You need to do the work and do it well for your credibility to ring true, in the real world and on digital.
In other words, you have to walk the walk before you can talk the talk.
What Does Credibility Look Like for a Social Impact Organization?
Credibility means the quality or power of inspiring belief. It’s inherently emotional, sparking something deep within. So what does this look like on your social impact organization’s digital channels?
There are four elements you need to embody across your brand to ignite an emotional connection and gain credibility:
- 1.Trust. There is no credibility without trust. To establish it, your organization must communicate its purpose, vision, and mission. On your website, you need to clearly convey what you are going to do, how you are going to do it, and the milestones by which you’ll measure your progress. Then you need to tout your impact and inspire interaction because of it, consistently.
- 2.Relevance. Your cause is likely a worthy one, but a worthy cause alone is not enough to gain credibility. Your cause must be presented in a way that addresses a timely issue people care about — a way that makes them want to get involved. And you need to figure out where your social impact organization fits into the larger conversation. Otherwise, you will struggle for relevance.
- 3.A cohesive, clear story. Because of the rise in causewashing, telling your brand’s story in a compelling, veritable manner is more important than ever. As your audience grapples with sorting out what is and what isn’t empty virtue signaling, your brand’s storytelling could be the difference in turning them into believers. Your story needs to be clear and powerful from the get-go, regardless of which page on your site a user enters first.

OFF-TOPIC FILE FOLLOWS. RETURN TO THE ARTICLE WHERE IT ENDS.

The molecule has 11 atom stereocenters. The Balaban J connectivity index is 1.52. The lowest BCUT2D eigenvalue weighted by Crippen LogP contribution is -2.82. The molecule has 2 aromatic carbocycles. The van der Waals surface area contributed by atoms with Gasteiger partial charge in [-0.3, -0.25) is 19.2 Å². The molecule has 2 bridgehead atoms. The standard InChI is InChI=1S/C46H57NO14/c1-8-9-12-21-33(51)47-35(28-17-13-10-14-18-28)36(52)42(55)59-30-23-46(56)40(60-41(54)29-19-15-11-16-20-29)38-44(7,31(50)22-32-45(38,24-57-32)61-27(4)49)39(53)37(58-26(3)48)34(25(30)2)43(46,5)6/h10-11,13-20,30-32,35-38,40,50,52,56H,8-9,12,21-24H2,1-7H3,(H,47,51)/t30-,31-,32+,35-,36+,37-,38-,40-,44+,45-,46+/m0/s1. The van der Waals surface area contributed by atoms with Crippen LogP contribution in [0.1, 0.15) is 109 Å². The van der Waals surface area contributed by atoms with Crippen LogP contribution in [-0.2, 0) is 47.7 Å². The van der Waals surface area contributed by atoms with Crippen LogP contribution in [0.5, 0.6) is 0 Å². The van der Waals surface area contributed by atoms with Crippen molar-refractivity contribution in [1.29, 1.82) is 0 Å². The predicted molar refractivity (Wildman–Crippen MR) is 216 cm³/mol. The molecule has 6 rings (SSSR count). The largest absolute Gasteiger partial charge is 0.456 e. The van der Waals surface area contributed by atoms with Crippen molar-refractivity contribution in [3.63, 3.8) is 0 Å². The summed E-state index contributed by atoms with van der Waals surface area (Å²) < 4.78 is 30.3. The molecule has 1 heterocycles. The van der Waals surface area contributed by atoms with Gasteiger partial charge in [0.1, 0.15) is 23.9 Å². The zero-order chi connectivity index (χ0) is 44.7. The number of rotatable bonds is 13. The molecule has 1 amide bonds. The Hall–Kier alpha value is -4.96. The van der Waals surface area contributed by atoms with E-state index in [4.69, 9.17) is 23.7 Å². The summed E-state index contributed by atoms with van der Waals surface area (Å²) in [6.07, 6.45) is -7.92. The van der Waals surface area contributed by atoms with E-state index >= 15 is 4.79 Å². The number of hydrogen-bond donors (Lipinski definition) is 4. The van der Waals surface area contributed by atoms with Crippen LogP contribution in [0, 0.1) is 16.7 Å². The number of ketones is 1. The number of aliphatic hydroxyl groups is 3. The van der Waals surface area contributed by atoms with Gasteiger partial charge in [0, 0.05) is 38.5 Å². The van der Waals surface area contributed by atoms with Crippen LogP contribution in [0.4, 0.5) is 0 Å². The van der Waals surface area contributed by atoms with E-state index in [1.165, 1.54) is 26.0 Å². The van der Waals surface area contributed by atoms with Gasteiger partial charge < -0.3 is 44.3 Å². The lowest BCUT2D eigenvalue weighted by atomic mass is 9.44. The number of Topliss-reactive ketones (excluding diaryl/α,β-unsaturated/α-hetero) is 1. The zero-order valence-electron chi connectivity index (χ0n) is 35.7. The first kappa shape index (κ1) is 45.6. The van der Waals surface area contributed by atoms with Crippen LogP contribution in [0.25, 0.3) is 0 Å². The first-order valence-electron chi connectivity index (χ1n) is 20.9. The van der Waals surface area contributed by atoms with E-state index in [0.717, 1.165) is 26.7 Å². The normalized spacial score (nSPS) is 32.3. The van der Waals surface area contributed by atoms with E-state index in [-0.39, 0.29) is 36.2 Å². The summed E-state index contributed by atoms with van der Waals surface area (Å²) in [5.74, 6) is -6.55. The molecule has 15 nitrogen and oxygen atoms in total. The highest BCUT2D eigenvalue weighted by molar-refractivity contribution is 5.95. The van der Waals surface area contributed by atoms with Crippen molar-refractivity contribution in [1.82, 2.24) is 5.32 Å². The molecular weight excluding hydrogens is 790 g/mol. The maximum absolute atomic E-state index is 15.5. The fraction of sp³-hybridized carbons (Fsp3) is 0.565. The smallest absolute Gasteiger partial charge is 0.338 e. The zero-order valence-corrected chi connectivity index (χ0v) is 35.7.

- 4.Proof of impact. No one can argue with facts. They only bolster your call for support. And sharing your organization’s successes through your social impact statistics paints a picture your supporters and donors can imagine themselves being a part of. Not only does communicating your progress show you’re transparent, but your shared data also proves that what you’re doing works.
Imprinting Credibility Onto Every Aspect of Your Brand
Of course, your brand is made up of more than a website. It’s a collection of elements that define who you are, what you stand for, and how you’re doing the work.
With that said, there cannot be any dissonance between all the elements that make up your brand. This means thinking holistically about how your organization’s credibility is viewed through the lens of your:
- •Visual brand
- •Digital presence
- •Cross-channel communications
If your website has an inconsistent logo across your channels, that’s a hit on your visual brand.